Posted on January 22, 2021

We’re on the Verge of Breakdown: A Data Scientist’s Take on Trump and Biden

Edward Helmore, The Guardian, January 17, 2021

Peter Turchin is not the first entomologist to cross over to human behaviour: during a lecture in 1975, famed biologist E O Wilson had a pitcher of water tipped on him for extrapolating the study of ant social structures to our own.

It’s a reaction that Turchin, an expert-on-pine-beetles-turned-data-scientist and modeller, has yet to experience. But his studies at the University of Connecticut into how human societies evolve have lately gained wider currency; in particular, an analysis that interprets worsening social unrest in the 2020s as an intra-elite battle for wealth and status.

The politically motivated rampage at the US Capitol fits squarely into Turchin’s theory. In a 2010 paper, Dynamics of political instability in the United States, 1780-2010, Turchin wrote that “labour oversupply leads to falling living standards and elite overproduction, and those, in turn, cause a wave of prolonged and intense sociopolitical instability.”

Turchin’s Cliodynamics, which he describes as “a more mature version of social science”, rests upon 10,000 years of historical data, as such there is, to establish general explanations for social patterns. He predicts that unrest is likely to get worse through this decade, just as it has in roughly 50-year cycles since 1780.


Explicitly, then, Turchin explains current political warfare as a battle between an overpopulation of elites to some degree exacerbated by a decline in general living standards or immiseration, and financially overextended governments. Initially, Turchin applied the theory to pre-industrial societies, but a decade ago he travelled forward in time, predicting unrest – Ages of Discord – that would intensify in 2020 and endure until reversed.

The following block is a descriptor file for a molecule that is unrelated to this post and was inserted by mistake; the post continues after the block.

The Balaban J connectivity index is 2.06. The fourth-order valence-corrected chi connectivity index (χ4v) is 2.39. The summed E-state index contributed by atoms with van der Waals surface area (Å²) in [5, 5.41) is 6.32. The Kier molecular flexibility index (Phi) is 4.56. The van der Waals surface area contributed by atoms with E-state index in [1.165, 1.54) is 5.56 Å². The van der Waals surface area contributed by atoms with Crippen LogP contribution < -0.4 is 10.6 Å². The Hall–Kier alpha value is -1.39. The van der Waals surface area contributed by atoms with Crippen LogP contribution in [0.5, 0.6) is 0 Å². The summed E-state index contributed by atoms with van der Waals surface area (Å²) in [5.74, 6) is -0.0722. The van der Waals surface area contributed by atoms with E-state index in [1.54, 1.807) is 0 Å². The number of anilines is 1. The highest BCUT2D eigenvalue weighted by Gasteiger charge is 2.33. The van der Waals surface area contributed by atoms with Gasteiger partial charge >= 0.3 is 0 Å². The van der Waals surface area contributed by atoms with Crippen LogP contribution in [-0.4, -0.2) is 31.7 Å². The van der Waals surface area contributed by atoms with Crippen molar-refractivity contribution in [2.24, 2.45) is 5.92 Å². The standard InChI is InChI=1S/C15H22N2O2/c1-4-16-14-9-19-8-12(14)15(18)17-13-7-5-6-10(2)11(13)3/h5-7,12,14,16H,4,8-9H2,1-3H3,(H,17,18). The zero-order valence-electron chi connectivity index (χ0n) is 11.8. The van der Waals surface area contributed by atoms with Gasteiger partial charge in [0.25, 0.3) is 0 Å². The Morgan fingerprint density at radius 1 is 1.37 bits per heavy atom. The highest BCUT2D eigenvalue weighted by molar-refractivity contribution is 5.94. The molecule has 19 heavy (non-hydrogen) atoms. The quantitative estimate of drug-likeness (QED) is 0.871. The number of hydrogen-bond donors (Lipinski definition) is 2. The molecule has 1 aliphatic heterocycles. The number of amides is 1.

“Societies are systems and they tend to change in a somewhat predictable way,” Turchin told the Observer. “We are on the verge of state breakdown where the centre loses hold of society.”

In the US, he points out, there are two political chief executives, each commanding his own elite cadre, with nothing yet being done at a deep structural level to improve circumstances. “We’ve seen growing immiseration for 30 to 40 years: rising levels of state debt, declining median wages and declining life expectancies. But the most important aspect is elite overproduction” – by which he means that not just capital owners but high professionals – lawyers, media professionals and entertainment figures – have become insulated from wider society. It is not just the 1% who are in this privileged sector, but the 5% or 10% or even 20% – the so-called “dream hoarders” – they vie for a fixed number of positions and to translate wealth into political position.

“The elites had a great run for a while but their numbers become too great. The situation becomes so extreme they start undermining social norms and [there is] a breakdown of institutions. Who gets ahead is no longer the most capable, but [the one] who is willing to play dirtier.”

Turchin’s analysis, of course, is readily applied to Donald Trump who, spurned by mainstream elites, appealed to a radical faction of the elite and to the disaffected masses to forward his political ambition. A similar case could be made for leading Brexiteers.


In the professor’s reading, the incoming administration, notwithstanding the diversity of its appointments, is representative of mainstream elite power. {snip}


Turchin says he feels “vindicated as a scientist who proposed a theory, but I have some consternation that we have to live through this. It may not be very pretty. I’m worried about a state breakdown. Mass shootings and urban protests are the warning tremors of an earthquake. Society can survive, but problems are likely to escalate.”